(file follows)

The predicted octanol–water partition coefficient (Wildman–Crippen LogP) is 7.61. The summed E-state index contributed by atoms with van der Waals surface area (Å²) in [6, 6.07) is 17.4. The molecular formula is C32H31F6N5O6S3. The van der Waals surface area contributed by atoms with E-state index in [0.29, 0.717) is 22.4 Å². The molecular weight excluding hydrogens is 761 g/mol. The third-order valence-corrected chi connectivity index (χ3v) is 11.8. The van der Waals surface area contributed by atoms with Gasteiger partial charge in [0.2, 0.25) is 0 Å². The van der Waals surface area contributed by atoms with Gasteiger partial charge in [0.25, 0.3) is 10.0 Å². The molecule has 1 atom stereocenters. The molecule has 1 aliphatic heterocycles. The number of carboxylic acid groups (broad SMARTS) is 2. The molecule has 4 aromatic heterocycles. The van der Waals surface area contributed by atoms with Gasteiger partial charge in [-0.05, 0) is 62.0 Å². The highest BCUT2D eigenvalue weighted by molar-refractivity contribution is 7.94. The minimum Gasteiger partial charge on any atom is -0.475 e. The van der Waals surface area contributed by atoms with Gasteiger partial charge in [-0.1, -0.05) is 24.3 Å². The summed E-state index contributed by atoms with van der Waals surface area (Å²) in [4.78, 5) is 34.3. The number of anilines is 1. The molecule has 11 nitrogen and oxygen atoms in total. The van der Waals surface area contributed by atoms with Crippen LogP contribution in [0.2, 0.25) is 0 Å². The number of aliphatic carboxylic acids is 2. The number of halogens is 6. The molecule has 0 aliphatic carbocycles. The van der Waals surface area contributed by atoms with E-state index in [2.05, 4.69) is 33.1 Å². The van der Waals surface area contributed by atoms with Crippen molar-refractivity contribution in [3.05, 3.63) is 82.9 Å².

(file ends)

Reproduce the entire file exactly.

The predicted octanol–water partition coefficient (Wildman–Crippen LogP) is 7.61. The summed E-state index contributed by atoms with van der Waals surface area (Å²) in [6, 6.07) is 17.4. The molecular formula is C32H31F6N5O6S3. The van der Waals surface area contributed by atoms with E-state index in [0.29, 0.717) is 22.4 Å². The molecular weight excluding hydrogens is 761 g/mol. The third-order valence-corrected chi connectivity index (χ3v) is 11.8. The van der Waals surface area contributed by atoms with Gasteiger partial charge in [0.2, 0.25) is 0 Å². The van der Waals surface area contributed by atoms with Gasteiger partial charge in [0.25, 0.3) is 10.0 Å². The molecule has 1 atom stereocenters. The molecule has 1 aliphatic heterocycles. The number of carboxylic acid groups (broad SMARTS) is 2. The molecule has 4 aromatic heterocycles. The van der Waals surface area contributed by atoms with Gasteiger partial charge in [-0.05, 0) is 62.0 Å². The highest BCUT2D eigenvalue weighted by molar-refractivity contribution is 7.94. The minimum Gasteiger partial charge on any atom is -0.475 e. The van der Waals surface area contributed by atoms with Gasteiger partial charge in [-0.1, -0.05) is 24.3 Å². The summed E-state index contributed by atoms with van der Waals surface area (Å²) in [4.78, 5) is 34.3. The number of anilines is 1. The molecule has 11 nitrogen and oxygen atoms in total. The van der Waals surface area contributed by atoms with Crippen LogP contribution in [0.2, 0.25) is 0 Å². The number of aliphatic carboxylic acids is 2. The number of halogens is 6. The molecule has 0 aliphatic carbocycles. The van der Waals surface area contributed by atoms with E-state index in [2.05, 4.69) is 33.1 Å². The van der Waals surface area contributed by atoms with Crippen molar-refractivity contribution in [3.05, 3.63) is 82.9 Å².